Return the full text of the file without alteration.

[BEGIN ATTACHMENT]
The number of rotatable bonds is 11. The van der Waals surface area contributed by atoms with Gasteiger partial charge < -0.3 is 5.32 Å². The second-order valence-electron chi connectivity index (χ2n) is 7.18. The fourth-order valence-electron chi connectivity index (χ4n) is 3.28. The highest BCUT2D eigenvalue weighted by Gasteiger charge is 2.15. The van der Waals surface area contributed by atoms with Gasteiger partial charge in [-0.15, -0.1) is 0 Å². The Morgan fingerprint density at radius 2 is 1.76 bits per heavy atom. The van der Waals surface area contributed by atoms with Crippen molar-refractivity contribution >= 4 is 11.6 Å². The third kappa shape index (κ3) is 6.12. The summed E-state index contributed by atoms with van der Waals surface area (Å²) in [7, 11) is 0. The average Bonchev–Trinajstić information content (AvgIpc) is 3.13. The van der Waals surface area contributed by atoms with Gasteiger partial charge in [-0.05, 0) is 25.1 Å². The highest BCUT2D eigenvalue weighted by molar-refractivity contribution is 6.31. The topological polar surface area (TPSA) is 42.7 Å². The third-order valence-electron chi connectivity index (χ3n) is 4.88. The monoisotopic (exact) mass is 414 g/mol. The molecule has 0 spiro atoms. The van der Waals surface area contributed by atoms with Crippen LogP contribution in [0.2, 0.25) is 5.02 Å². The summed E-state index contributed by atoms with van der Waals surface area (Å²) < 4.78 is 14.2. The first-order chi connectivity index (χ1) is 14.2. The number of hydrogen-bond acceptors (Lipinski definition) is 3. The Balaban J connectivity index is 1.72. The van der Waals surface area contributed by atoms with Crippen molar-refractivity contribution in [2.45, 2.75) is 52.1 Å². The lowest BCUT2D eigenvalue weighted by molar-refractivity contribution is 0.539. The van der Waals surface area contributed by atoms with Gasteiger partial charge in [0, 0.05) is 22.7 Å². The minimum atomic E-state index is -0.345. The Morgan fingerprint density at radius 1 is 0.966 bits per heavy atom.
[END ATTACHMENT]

The number of rotatable bonds is 11. The van der Waals surface area contributed by atoms with Gasteiger partial charge < -0.3 is 5.32 Å². The second-order valence-electron chi connectivity index (χ2n) is 7.18. The fourth-order valence-electron chi connectivity index (χ4n) is 3.28. The highest BCUT2D eigenvalue weighted by Gasteiger charge is 2.15. The van der Waals surface area contributed by atoms with Gasteiger partial charge in [-0.15, -0.1) is 0 Å². The Morgan fingerprint density at radius 2 is 1.76 bits per heavy atom. The van der Waals surface area contributed by atoms with Crippen molar-refractivity contribution >= 4 is 11.6 Å². The third kappa shape index (κ3) is 6.12. The summed E-state index contributed by atoms with van der Waals surface area (Å²) in [7, 11) is 0. The average Bonchev–Trinajstić information content (AvgIpc) is 3.13. The van der Waals surface area contributed by atoms with Gasteiger partial charge in [-0.05, 0) is 25.1 Å². The highest BCUT2D eigenvalue weighted by molar-refractivity contribution is 6.31. The topological polar surface area (TPSA) is 42.7 Å². The third-order valence-electron chi connectivity index (χ3n) is 4.88. The monoisotopic (exact) mass is 414 g/mol. The molecule has 0 spiro atoms. The van der Waals surface area contributed by atoms with Crippen LogP contribution in [0.2, 0.25) is 5.02 Å². The summed E-state index contributed by atoms with van der Waals surface area (Å²) < 4.78 is 14.2. The first-order chi connectivity index (χ1) is 14.2. The number of hydrogen-bond acceptors (Lipinski definition) is 3. The Balaban J connectivity index is 1.72. The van der Waals surface area contributed by atoms with Crippen molar-refractivity contribution in [2.45, 2.75) is 52.1 Å². The lowest BCUT2D eigenvalue weighted by molar-refractivity contribution is 0.539. The van der Waals surface area contributed by atoms with Gasteiger partial charge in [0, 0.05) is 22.7 Å². The minimum atomic E-state index is -0.345. The Morgan fingerprint density at radius 1 is 0.966 bits per heavy atom.